Nines are built for movement under heavy loads, with broad shoulders and enough strength to surmount any battlefield obstacles they may encounter. They aren’t musclebound supersoldiers, though, since excessive muscle mass requires more logistical support in the form of nutritional resources. Nines can operate on a minimum of food and water, even if cut off from supply lines. IMG sells a fortified carb/protein foodstuff that looks like pelletized cat food. It is usually supplied in large bags such as those used for wheat or rice. This barely-edible mix has been labeled “Niner Chow” by human soldiers that have dared to taste it. Despite normal humans’ disdain for it, IMG sells a similar product to colonists and the military in powdered, dry bulk, and “wet” canned form. Nines are happy with whatever you put in front of them, as long as it’s semi-edible.
Customization is available, though it drives the price of a Nine even higher. Minor physical characteristics can be tweaked, mostly climatic adaptations such as dermal coloration or hair for insulation. Most clients settle for the base model Nine, which has stood the test of time in countless battles on dozens of planets and colonies. Their average service life is about thirty years, at which point they are often broken up for spare organic parts if an organic printer is not available to keep other Nines operational.

Nines have become fairly common wherever there is conflict, they are not the perfect solution to completely replace human soldiers. The expense of the organic printers needed to build and maintain the Nines has come down over the generations, but remains an intimidating investment, even a hundred years after their introduction. These costs are rather minor issues for the largest governments and wealthy corporations, but Nines are far more expensive than most poor settlements can afford. For many colonies that have more population than wealth, organic-born life is cheap, so they continue to utilize normal human soldiers, with varied results.

Religion also plays a role in limiting the use of Nines. There are many creeds and belief systems that forbid the artificial creation of life, considering it an abomination. Nines and other created beings are often outlawed on such planets. Some religious groups and theocracies are so vehemently opposed to organic constructs that the mere presence of such “aberrations” results in their immediate seizure and destruction.
When armed forces incorporating Nines are defeated, the victors will usually have the manufactured troopers destroyed. An advantage to the sophisticated coding of the Nines means the enemy cannot use them against their former owners. Specialists with expensive organic encryption gear have the ability to reprogram Nines, but the process is long and brutal, can only be done in laboratory conditions, and does not always result in a trooper with its former combat capabilities.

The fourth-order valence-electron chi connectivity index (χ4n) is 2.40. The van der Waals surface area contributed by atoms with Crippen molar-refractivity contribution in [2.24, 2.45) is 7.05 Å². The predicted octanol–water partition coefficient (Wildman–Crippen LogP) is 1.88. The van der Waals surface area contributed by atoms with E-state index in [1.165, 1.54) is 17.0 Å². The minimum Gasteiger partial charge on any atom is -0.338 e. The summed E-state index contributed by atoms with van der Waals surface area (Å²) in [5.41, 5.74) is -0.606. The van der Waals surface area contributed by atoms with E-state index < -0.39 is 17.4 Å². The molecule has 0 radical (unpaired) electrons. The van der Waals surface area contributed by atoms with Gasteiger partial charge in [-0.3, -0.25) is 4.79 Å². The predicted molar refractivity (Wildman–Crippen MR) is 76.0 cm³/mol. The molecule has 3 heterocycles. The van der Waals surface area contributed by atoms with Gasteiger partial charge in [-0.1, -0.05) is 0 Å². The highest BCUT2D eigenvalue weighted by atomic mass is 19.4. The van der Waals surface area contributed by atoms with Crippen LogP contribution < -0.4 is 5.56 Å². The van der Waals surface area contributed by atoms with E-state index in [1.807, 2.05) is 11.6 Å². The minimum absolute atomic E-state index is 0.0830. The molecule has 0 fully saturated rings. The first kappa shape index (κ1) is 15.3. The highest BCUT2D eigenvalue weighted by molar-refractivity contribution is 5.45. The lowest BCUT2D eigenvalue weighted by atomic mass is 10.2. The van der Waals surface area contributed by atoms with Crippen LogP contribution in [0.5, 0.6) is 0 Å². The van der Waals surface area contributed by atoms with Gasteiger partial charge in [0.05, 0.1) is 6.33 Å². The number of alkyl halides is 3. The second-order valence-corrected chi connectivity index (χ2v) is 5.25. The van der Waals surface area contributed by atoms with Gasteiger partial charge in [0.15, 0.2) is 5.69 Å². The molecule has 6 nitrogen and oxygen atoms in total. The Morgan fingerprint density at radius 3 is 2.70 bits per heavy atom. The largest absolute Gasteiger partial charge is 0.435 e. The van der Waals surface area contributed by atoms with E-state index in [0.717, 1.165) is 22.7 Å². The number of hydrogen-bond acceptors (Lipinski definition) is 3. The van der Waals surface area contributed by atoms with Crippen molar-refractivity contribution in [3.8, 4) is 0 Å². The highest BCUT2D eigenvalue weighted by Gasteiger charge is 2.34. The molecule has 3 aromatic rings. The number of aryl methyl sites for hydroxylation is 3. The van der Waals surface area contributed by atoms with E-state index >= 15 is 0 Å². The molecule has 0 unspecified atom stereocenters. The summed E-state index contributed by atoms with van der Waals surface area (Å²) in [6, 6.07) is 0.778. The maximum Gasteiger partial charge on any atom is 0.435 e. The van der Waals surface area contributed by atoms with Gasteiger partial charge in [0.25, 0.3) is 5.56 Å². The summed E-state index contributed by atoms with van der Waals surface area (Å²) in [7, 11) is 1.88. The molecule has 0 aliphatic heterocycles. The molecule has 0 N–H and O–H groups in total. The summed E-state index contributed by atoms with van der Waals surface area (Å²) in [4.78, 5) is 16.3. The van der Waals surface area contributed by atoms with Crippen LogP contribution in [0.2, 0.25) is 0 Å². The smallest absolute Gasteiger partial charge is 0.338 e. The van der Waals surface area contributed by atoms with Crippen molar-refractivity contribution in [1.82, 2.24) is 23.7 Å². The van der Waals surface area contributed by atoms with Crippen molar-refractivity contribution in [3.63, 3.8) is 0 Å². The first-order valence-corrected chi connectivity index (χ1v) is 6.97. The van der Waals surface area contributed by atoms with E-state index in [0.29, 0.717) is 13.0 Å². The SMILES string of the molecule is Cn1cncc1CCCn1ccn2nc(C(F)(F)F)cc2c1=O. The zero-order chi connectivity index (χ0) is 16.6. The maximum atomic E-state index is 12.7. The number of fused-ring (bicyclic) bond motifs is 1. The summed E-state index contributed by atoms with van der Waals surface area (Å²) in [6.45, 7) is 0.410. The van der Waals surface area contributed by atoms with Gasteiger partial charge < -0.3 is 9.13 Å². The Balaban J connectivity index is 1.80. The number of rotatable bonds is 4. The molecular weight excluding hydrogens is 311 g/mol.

Freelance Human officers with Nines still coded to them are coveted assets. Some of these officers are survivors of decimated units. Others are thieves who have “appropriated” company assets. Rarely, a Command Ninety Nine will go rogue, and abscond with his band of Nines. Regardess of how he comes to possess them, a mercenary officer who commands Nines also commands top dollar for their use.
Most human soldiers view Nines with a begrudging respect. They call them a wide variety of names, from the respectful (“Rockribs,” “Synths”) to slurs (“Pinheads,” “Meatbots,” “Biobots,” and Dumb Ass CAnnon Fodder, or “DACAFs”). Most troopers just call them Nines. The Nines’ inability to yield or surrender, to have little to no sense of self-preservation, makes them a formidable foe, and human units that find themselves going into combat against manufactured troopers often draw double or more of their usual ammunition loads, since they will often need it.

To conclude, Nines should not be seen as cardboard, disposable assets. Rather, they are a sophisticated organic system that keeps a normal human out of harm’s way. In a solar system where life is becoming increasingly disposable in its own right, though, the costs of producing and maintaining Nines may ultimately be their undoing.

Special thanks to John Bear Ross and Jeff Racel


  1. Not only is the background story great the figures are spectacular! I will be ordering these along with some new Titan Support Weapons!

  2. VERY nice!! These guys will be great to use whether fielded as clones or not!

  3. This was fun to write, and much thanks for Jeff for his part of the thing. Also, thanks to Angie Portman for sculpting them up, and the Rodmans for making it happen.

    And of course, Rebel Mike, without whom none of this would see the light of day.


  4. That is fantastic stuff... kind of like the movie Surrogates meets Clone Wars. And great models to boot!

    Basement Gaming Bunker

  5. When will we see these to buy?

  6. OK, these have become must haves, but... How did you do the faces on the ones extreme left, and 2nd and 4th from the right in the top pic and 2nd from left in the second pic?

    I assume they are sculpted with smooth face plates in their helmets.

  7. As cool as these are, I have to wonder if this was planned or if this is a salvage of a design that didn't come out quite right :)

  8. It wasn't a salvage, more of an incorporation of different sculptor's styles. The 9's were commissioned back in 2006 for my own project, before Rebel and I were working together.

    After some delays, I had the sculpts in hand, but found myself working for many 15mm companies. There was no sense in becoming my own clients' competition, so I offered them to Mike, who took them on.

    The proportions are different, since they are from different artists. So, the troopers became 9's, with some pretty nice fluff to blend them in.